Amid the shuffling of seats and checking of microphones, B. Lee concentrated on the words she had spent countless hours mastering. She scanned the room as auditorium seats filled up with the students of Palindrome Academy. Besides Ramona, she had a few peeves with certain classmates and preferred to know where they sat so she could avoid looking at them.
At the top of the list was Maud Brindlebee, who told tall tales, dressed oddly, got the worst grades and always, always seemed to be stealing attention. She was the new girl that year, having just appeared at the start of 5th grade. B. Lee couldn’t find the yellow-haired girl anywhere she looked. Probably won’t even show up, she thought dismissively.
“Attention students!” boomed the merry voice of Principal Grimaldi, whose lanky figure stood at a microphone in the center of the stage. “Welcome to the hundred-and-sixteenth annual Palindrome Academy Spelling Bee!” The audience cheered.
“Let us give a warm round of applause for all the brave students who have chosen to compete this year. Competitors, please stand and take a bow.” Principal Grimaldi turned to the children on the stage, offering them a mustachioed smile as they bowed for their audience. He then took his place at the podium at the side of stage.
First up was Isobel Antler, who misspelled the word “crumb”. This is going to be too easy, B. Lee thought with a smile on her face she couldn’t hide. One after another approached the mic, some sighing with relief after a correct spelling; some crumpling with defeat. Her name was called, and, hoping for a really difficult word with which to dazzle everyone, she approached the microphone.
“Please spell the word ‘fidget’, as in, ‘Please do not fidget in your seat.’”
Simple! Not the complicated word she'd wished for, but she’d have plenty of others later in the day.
“Fidget,” she began confidently, “F-I-...”
But before she could continue a clanging sound came from the back of the auditorium. Everyone turned to see a disheveled girl who, dragging a tin can on a string, was attempting to creep in unnoticed. The black beret she wore over her curly hair gave her the air of a mime or old-fashioned artist. People snickered at the sight of her.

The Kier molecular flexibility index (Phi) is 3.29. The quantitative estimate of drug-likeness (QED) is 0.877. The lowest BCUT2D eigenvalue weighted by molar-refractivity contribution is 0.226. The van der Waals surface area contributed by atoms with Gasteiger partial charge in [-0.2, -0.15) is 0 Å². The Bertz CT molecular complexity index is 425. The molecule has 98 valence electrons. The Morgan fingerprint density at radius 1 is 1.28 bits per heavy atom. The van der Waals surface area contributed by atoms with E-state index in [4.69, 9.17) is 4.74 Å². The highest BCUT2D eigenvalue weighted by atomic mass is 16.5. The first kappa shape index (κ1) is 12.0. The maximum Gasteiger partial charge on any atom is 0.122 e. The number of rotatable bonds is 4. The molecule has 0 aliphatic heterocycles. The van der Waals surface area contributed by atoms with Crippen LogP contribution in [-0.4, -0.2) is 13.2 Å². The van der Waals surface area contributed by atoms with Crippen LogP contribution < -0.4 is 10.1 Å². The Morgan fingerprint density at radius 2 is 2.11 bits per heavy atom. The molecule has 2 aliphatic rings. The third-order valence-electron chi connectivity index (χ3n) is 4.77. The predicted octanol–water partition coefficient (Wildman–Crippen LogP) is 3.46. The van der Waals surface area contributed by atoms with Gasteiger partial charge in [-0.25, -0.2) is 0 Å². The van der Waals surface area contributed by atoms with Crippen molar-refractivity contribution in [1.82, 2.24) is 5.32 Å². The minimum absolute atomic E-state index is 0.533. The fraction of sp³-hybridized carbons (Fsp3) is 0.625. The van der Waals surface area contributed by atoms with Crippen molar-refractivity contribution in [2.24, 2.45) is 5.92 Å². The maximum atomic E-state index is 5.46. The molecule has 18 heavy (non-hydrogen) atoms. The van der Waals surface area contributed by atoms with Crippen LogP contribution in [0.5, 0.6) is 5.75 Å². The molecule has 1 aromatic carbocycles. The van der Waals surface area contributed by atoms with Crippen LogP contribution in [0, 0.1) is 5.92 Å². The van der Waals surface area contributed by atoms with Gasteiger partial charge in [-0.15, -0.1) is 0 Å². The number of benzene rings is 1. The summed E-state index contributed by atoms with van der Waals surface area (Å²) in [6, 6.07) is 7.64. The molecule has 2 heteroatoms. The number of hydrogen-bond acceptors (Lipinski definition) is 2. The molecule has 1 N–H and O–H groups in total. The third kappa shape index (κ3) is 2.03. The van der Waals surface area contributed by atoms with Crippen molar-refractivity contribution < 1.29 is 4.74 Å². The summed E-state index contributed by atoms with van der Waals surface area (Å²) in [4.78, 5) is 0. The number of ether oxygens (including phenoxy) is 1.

Ugh, thought B. Lee, she pursing her lips in outrage. Of all times to interrupt, Maud Brindlebee had to choose the exact moment when B. Lee was about to shine in front of the entire school. Typical! Maud Brindlebee, who told tall tales, dressed oddly, got the worst grades and always, always seemed to be stealing attention. That ridiculous mop-like hairdo of hers with those silly curls: what did they call those– ringlets? B. Lee thought Maud looked just like a girl from an old black-and-white movie singing about lollipops. Her weird baby voice made the image even more believable.
“Miss Banks,” prompted the principal, “please finish spelling the word ‘Fidget.’ ”
B. Lee began to sweat. She could not remember where she had stopped. Did she get to d yet? Yes, she must have- that was always where everyone else messed up. She tried to relax and continue where she had left off, for starting over would disqualify her.
“...G-E-T. Fidget.” She smiled at the principal, flouncing off to her seat.
“I’m sorry, that is incorrect. Please take a seat in the audience.”
No, no this could not be, there must be some mistake. How could she have been wrong? She knew that word inside and out! What had she missed? Oh, NO! Horror washed over B. Lee in a cruel wave as she realized she had indeed forgotten the ‘D’. Then the magnitude of this error truly hit her.
Her perfect record was ruined. Not just this year’s, but forever. Thanks to this error, she would never grow up to claim a perfect academic record. All because of Maud Brindlebee and her disruptive entrance. Humiliation, rage, and contempt were having a screaming contest in B. Lee’s brain, and all three were winning.
Mrs. Toole, her teacher, met her with a sympathetic smile and led her to a seat in the audience, where she would remain for the rest of the bee. It was torture to have to watch someone win the victory which should have been hers. Not to mention hugely embarrassing. B. Lee banks did not lose– EVER. She could feel everyone staring at her. Their whispers were a swarm of mosquitos around B. Lee’s ears. This couldn’t be happening. The ache in her heart rose up through her eyes, and B. Lee struggled with all her might to keep herself from sobbing audibly.
Worst of all, she was seated just behind the frizzy head of Maud Brindlebee.
“You and your horrible can!” she hissed at Maud through tears.
“His name is Poppy,” corrected Maud.